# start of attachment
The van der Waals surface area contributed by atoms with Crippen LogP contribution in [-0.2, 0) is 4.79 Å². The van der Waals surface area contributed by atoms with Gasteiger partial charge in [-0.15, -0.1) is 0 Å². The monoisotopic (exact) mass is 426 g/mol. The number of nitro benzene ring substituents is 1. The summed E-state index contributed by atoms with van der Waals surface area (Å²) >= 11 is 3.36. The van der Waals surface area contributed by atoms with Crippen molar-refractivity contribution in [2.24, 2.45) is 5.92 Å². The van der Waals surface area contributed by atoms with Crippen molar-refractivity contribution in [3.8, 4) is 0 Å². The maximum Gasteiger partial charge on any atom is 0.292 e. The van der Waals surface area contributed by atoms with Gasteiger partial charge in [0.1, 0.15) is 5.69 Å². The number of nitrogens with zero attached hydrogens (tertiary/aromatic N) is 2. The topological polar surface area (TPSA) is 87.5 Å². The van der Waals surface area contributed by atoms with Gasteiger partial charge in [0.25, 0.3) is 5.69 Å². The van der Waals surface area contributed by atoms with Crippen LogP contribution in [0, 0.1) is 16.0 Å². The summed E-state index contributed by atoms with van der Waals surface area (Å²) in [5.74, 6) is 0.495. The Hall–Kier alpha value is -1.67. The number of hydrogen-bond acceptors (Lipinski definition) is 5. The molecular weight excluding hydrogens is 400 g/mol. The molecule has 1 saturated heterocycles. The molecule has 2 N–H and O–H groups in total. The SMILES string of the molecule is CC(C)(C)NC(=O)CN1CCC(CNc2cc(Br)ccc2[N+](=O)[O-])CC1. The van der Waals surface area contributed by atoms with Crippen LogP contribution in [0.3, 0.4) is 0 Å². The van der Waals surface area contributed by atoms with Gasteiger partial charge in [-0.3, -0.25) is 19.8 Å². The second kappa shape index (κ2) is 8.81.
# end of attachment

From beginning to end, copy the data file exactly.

The van der Waals surface area contributed by atoms with Crippen LogP contribution in [-0.2, 0) is 4.79 Å². The van der Waals surface area contributed by atoms with Gasteiger partial charge in [-0.15, -0.1) is 0 Å². The monoisotopic (exact) mass is 426 g/mol. The number of nitro benzene ring substituents is 1. The summed E-state index contributed by atoms with van der Waals surface area (Å²) >= 11 is 3.36. The van der Waals surface area contributed by atoms with Crippen molar-refractivity contribution in [2.24, 2.45) is 5.92 Å². The van der Waals surface area contributed by atoms with Crippen molar-refractivity contribution in [3.8, 4) is 0 Å². The maximum Gasteiger partial charge on any atom is 0.292 e. The van der Waals surface area contributed by atoms with Gasteiger partial charge in [0.1, 0.15) is 5.69 Å². The number of nitrogens with zero attached hydrogens (tertiary/aromatic N) is 2. The topological polar surface area (TPSA) is 87.5 Å². The van der Waals surface area contributed by atoms with Gasteiger partial charge in [0.25, 0.3) is 5.69 Å². The van der Waals surface area contributed by atoms with Crippen LogP contribution in [0, 0.1) is 16.0 Å². The summed E-state index contributed by atoms with van der Waals surface area (Å²) in [5.74, 6) is 0.495. The Hall–Kier alpha value is -1.67. The number of hydrogen-bond acceptors (Lipinski definition) is 5. The molecular weight excluding hydrogens is 400 g/mol. The molecule has 1 saturated heterocycles. The molecule has 2 N–H and O–H groups in total. The SMILES string of the molecule is CC(C)(C)NC(=O)CN1CCC(CNc2cc(Br)ccc2[N+](=O)[O-])CC1. The van der Waals surface area contributed by atoms with Crippen LogP contribution in [0.3, 0.4) is 0 Å². The van der Waals surface area contributed by atoms with Gasteiger partial charge in [-0.3, -0.25) is 19.8 Å². The second kappa shape index (κ2) is 8.81.